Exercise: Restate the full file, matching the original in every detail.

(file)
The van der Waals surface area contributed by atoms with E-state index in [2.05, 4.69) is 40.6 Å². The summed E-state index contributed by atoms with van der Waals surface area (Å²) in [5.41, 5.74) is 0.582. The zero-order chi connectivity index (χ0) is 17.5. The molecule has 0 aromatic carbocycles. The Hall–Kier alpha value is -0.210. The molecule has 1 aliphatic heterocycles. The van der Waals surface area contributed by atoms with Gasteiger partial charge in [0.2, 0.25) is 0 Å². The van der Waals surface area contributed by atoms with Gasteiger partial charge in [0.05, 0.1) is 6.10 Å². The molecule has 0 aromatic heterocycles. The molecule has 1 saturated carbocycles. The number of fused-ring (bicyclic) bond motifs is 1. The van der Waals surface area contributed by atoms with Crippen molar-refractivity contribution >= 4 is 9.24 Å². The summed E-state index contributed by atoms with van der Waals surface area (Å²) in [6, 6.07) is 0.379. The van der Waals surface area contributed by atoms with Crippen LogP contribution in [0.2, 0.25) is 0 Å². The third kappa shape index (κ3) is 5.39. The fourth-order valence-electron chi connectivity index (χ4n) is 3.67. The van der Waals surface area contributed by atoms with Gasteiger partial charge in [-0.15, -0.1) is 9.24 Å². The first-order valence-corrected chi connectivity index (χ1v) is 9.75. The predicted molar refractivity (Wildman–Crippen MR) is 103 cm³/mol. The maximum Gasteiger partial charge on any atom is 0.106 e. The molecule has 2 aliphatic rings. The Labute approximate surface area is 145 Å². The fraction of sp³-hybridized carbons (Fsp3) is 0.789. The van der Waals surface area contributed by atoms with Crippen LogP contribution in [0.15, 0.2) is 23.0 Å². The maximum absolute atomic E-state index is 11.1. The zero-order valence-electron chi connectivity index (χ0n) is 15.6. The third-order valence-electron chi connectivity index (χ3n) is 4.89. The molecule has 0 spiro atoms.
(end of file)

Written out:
The van der Waals surface area contributed by atoms with E-state index in [2.05, 4.69) is 40.6 Å². The summed E-state index contributed by atoms with van der Waals surface area (Å²) in [5.41, 5.74) is 0.582. The zero-order chi connectivity index (χ0) is 17.5. The molecule has 0 aromatic carbocycles. The Hall–Kier alpha value is -0.210. The molecule has 1 aliphatic heterocycles. The van der Waals surface area contributed by atoms with Gasteiger partial charge in [0.2, 0.25) is 0 Å². The van der Waals surface area contributed by atoms with Gasteiger partial charge in [0.05, 0.1) is 6.10 Å². The molecule has 0 aromatic heterocycles. The molecule has 1 saturated carbocycles. The number of fused-ring (bicyclic) bond motifs is 1. The van der Waals surface area contributed by atoms with Crippen molar-refractivity contribution >= 4 is 9.24 Å². The summed E-state index contributed by atoms with van der Waals surface area (Å²) in [6, 6.07) is 0.379. The van der Waals surface area contributed by atoms with Crippen LogP contribution in [0.2, 0.25) is 0 Å². The third kappa shape index (κ3) is 5.39. The fourth-order valence-electron chi connectivity index (χ4n) is 3.67. The van der Waals surface area contributed by atoms with Gasteiger partial charge in [-0.15, -0.1) is 9.24 Å². The first-order valence-corrected chi connectivity index (χ1v) is 9.75. The predicted molar refractivity (Wildman–Crippen MR) is 103 cm³/mol. The maximum Gasteiger partial charge on any atom is 0.106 e. The molecule has 2 aliphatic rings. The Labute approximate surface area is 145 Å². The fraction of sp³-hybridized carbons (Fsp3) is 0.789. The van der Waals surface area contributed by atoms with Crippen LogP contribution in [0.15, 0.2) is 23.0 Å². The maximum absolute atomic E-state index is 11.1. The zero-order valence-electron chi connectivity index (χ0n) is 15.6. The third-order valence-electron chi connectivity index (χ3n) is 4.89. The molecule has 0 spiro atoms.